Sunday, October 30, 2022

How It Was Today: Fall in Yosemite Valley

How it ended...

How it began...
I woke up late this morning. Mrs. Geotripper was finishing breakfast and asked if I'd like "to go up the river a little ways and find some fall colors". I had lots of grading to get through, so obviously I said yes, and around 11 or so we jumped in the car and headed up the Tuolumne River to see what we would find. There wasn't much, at least not in terms of fall color. So we went a little farther...
We followed Highway 132 up past Coulterville and on to Greeley Hill at a bit above 3,000 feet. Still not much in the way of fall color. So we went a bit farther up the hill and found ourselves at the Yosemite National Park entrance station at Big Oak Flat at 4,000 feet. We finally found a bit of color, although not at the intensity that a few more days of cold weather might bring. 
And we had made it this far, and Yosemite Valley was only 15 miles away. How could we pass it up? 
So on we went into the awesome gorge of the Merced River and into the valley itself. There was the first look at the distant cliffs of El Capitan (left), Half Dome (center), and Sentinel Rock and Dome (right).
Closer at hand were a lot of ripening acorns. The bears and woodpeckers will be happy.
We reached the valley floor and started our tour of Yosemite's greatest hits. We were surprised to find some wispy curtains of water flowing over Bridalveil Falls. The 620 foot-high waterfall is a classic example of a glacial hanging valley. The main trunk glacier flowing through Yosemite Valley was able to erode a much deeper trough than the small glacier in Bridalveil Creek, so the floor of the creek was left hanging high above the main valley floor.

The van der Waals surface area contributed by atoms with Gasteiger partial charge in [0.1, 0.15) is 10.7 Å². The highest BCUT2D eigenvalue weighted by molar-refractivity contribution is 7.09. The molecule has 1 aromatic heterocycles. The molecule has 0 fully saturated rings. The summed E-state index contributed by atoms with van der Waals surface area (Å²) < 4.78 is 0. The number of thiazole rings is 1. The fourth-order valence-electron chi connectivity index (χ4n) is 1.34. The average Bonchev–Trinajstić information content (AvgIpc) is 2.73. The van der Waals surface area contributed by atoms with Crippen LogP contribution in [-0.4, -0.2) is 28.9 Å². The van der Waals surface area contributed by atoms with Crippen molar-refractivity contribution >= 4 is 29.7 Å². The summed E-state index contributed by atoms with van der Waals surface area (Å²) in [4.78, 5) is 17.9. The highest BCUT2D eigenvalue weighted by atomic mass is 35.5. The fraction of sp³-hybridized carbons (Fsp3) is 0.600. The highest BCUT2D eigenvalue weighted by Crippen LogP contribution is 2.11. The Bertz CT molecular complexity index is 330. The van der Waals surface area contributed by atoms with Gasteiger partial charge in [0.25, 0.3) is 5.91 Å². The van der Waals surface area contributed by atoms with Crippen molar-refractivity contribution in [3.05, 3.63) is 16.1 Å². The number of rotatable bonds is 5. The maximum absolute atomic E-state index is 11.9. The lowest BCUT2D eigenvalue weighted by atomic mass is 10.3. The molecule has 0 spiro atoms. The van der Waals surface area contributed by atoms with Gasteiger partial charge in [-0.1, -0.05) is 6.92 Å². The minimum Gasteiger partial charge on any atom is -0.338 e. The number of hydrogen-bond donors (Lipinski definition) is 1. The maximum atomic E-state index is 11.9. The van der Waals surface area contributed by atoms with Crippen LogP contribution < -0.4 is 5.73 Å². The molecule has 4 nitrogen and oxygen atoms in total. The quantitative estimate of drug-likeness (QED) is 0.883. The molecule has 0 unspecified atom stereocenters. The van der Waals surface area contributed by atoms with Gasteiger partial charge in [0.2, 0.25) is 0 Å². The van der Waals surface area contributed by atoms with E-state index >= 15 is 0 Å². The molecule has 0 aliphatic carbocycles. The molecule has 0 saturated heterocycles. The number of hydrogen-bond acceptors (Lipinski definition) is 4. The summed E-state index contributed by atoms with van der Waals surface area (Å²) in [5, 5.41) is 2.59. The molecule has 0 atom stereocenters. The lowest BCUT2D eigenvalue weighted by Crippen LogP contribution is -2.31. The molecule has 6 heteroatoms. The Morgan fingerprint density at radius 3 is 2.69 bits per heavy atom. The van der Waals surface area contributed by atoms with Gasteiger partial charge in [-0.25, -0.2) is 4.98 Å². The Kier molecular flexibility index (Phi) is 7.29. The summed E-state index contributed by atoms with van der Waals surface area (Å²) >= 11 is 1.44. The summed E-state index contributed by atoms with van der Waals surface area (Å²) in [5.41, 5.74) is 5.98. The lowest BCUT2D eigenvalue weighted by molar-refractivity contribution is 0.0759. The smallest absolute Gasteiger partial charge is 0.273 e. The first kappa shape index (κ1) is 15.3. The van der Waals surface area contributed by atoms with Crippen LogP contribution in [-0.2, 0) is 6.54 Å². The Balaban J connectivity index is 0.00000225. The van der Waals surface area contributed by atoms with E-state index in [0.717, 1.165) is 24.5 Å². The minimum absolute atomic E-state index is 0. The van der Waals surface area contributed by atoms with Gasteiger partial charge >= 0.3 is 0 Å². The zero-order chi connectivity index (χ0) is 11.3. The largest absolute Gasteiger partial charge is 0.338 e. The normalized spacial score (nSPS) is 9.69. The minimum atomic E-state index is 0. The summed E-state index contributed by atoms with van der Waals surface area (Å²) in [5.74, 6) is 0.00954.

It was not a cold day, mostly in the sixties, but the sun was intense. It brought out what colors there were in the oaks and dogwood trees.
We didn't see a great many varieties of birds, but there were some Acorn Woodpeckers busy collecting acorns and hiding them in tree "granaries". Such trees can have tens of thousands of drilled holes that can hold a single acorn each. The birds live in loose family groups who search for and guard their food supplies.
Yosemite Valley is not a 'typical' glacially-carved valley. Most such valleys have a U-shaped profile, and are relatively straight. Yosemite Valley is characterized instead by bold cliffs that extend out into the valley with dark recesses in-between. This is the result of having eight distinct intrusions of granitic rock, ranging in composition from 'true' granite to granodiorite, tonalite, and diorite. They differ from each other in the proportions of the minerals quartz, potassium feldspar, and plagioclase. They also vary in the amount of dark minerals they contain including biotite mica, hornblende, and a little augite. They also vary in their pattern of fracturing (jointing), and this is expressed in differing vulnerability to erosion by ice, water, and mass wasting (landsliding and rock falls).
Sentinel Dome (above) is a good example. It is composed of fairly resistant Sentinel granodiorite, but it is jointed and thus forms a somewhat narrow high cliff that looms over the valley.